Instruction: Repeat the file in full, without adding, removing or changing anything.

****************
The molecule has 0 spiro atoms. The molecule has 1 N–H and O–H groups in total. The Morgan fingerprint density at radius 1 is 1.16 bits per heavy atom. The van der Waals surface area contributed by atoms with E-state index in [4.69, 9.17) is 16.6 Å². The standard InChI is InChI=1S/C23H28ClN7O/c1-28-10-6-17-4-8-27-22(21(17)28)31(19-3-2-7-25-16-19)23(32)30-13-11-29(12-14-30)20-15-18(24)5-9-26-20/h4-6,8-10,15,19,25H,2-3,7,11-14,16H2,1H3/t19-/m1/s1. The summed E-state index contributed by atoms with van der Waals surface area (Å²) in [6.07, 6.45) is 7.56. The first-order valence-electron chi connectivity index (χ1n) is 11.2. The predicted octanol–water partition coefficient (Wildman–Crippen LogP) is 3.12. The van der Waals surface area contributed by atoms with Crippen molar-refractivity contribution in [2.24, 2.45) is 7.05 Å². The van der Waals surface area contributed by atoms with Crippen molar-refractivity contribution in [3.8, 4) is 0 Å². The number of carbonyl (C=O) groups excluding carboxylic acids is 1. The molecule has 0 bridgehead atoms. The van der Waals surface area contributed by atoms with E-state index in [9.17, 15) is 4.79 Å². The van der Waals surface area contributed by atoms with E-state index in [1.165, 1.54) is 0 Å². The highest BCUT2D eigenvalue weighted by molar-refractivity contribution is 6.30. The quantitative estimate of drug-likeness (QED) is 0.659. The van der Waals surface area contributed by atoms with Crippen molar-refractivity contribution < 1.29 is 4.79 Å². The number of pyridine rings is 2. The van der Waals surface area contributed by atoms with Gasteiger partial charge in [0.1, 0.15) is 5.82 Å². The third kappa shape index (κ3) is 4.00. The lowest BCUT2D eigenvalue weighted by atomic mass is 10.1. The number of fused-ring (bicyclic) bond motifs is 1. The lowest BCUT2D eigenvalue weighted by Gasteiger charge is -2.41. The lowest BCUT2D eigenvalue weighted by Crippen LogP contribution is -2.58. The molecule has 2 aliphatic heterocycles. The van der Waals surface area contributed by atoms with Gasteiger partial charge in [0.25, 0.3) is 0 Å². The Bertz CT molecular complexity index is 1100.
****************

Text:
The molecule has 0 spiro atoms. The molecule has 1 N–H and O–H groups in total. The Morgan fingerprint density at radius 1 is 1.16 bits per heavy atom. The van der Waals surface area contributed by atoms with E-state index in [4.69, 9.17) is 16.6 Å². The standard InChI is InChI=1S/C23H28ClN7O/c1-28-10-6-17-4-8-27-22(21(17)28)31(19-3-2-7-25-16-19)23(32)30-13-11-29(12-14-30)20-15-18(24)5-9-26-20/h4-6,8-10,15,19,25H,2-3,7,11-14,16H2,1H3/t19-/m1/s1. The summed E-state index contributed by atoms with van der Waals surface area (Å²) in [6.07, 6.45) is 7.56. The first-order valence-electron chi connectivity index (χ1n) is 11.2. The predicted octanol–water partition coefficient (Wildman–Crippen LogP) is 3.12. The van der Waals surface area contributed by atoms with Crippen molar-refractivity contribution in [2.24, 2.45) is 7.05 Å². The van der Waals surface area contributed by atoms with Crippen molar-refractivity contribution in [3.8, 4) is 0 Å². The number of carbonyl (C=O) groups excluding carboxylic acids is 1. The molecule has 0 bridgehead atoms. The van der Waals surface area contributed by atoms with E-state index in [9.17, 15) is 4.79 Å². The van der Waals surface area contributed by atoms with E-state index in [1.165, 1.54) is 0 Å². The highest BCUT2D eigenvalue weighted by molar-refractivity contribution is 6.30. The quantitative estimate of drug-likeness (QED) is 0.659. The van der Waals surface area contributed by atoms with Crippen molar-refractivity contribution < 1.29 is 4.79 Å². The number of pyridine rings is 2. The van der Waals surface area contributed by atoms with Gasteiger partial charge in [0.1, 0.15) is 5.82 Å². The third kappa shape index (κ3) is 4.00. The lowest BCUT2D eigenvalue weighted by atomic mass is 10.1. The number of fused-ring (bicyclic) bond motifs is 1. The lowest BCUT2D eigenvalue weighted by Gasteiger charge is -2.41. The lowest BCUT2D eigenvalue weighted by Crippen LogP contribution is -2.58. The molecule has 2 aliphatic heterocycles. The van der Waals surface area contributed by atoms with Gasteiger partial charge in [0.25, 0.3) is 0 Å². The Bertz CT molecular complexity index is 1100.